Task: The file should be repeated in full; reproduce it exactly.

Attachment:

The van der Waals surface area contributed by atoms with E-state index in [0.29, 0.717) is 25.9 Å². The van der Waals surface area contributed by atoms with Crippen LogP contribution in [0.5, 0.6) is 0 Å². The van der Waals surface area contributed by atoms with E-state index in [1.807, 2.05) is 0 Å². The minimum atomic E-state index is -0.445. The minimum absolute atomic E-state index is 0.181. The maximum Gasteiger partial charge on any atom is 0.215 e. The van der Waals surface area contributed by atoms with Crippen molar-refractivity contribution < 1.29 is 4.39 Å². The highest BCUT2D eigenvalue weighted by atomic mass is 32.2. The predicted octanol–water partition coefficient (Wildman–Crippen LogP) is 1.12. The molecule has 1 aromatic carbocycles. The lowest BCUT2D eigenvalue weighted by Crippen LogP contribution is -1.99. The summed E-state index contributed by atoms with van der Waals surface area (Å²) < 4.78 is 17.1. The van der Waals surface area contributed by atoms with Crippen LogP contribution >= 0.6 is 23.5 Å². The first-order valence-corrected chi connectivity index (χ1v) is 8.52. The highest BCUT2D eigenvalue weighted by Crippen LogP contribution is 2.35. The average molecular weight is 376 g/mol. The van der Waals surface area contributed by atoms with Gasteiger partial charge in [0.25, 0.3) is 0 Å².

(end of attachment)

The van der Waals surface area contributed by atoms with E-state index in [0.29, 0.717) is 25.9 Å². The van der Waals surface area contributed by atoms with Crippen LogP contribution in [0.5, 0.6) is 0 Å². The van der Waals surface area contributed by atoms with E-state index in [1.807, 2.05) is 0 Å². The minimum atomic E-state index is -0.445. The minimum absolute atomic E-state index is 0.181. The maximum Gasteiger partial charge on any atom is 0.215 e. The van der Waals surface area contributed by atoms with Crippen molar-refractivity contribution < 1.29 is 4.39 Å². The highest BCUT2D eigenvalue weighted by atomic mass is 32.2. The predicted octanol–water partition coefficient (Wildman–Crippen LogP) is 1.12. The molecule has 1 aromatic carbocycles. The lowest BCUT2D eigenvalue weighted by Crippen LogP contribution is -1.99. The summed E-state index contributed by atoms with van der Waals surface area (Å²) < 4.78 is 17.1. The van der Waals surface area contributed by atoms with Crippen LogP contribution >= 0.6 is 23.5 Å². The first-order valence-corrected chi connectivity index (χ1v) is 8.52. The highest BCUT2D eigenvalue weighted by Crippen LogP contribution is 2.35. The average molecular weight is 376 g/mol. The van der Waals surface area contributed by atoms with Gasteiger partial charge in [0.25, 0.3) is 0 Å².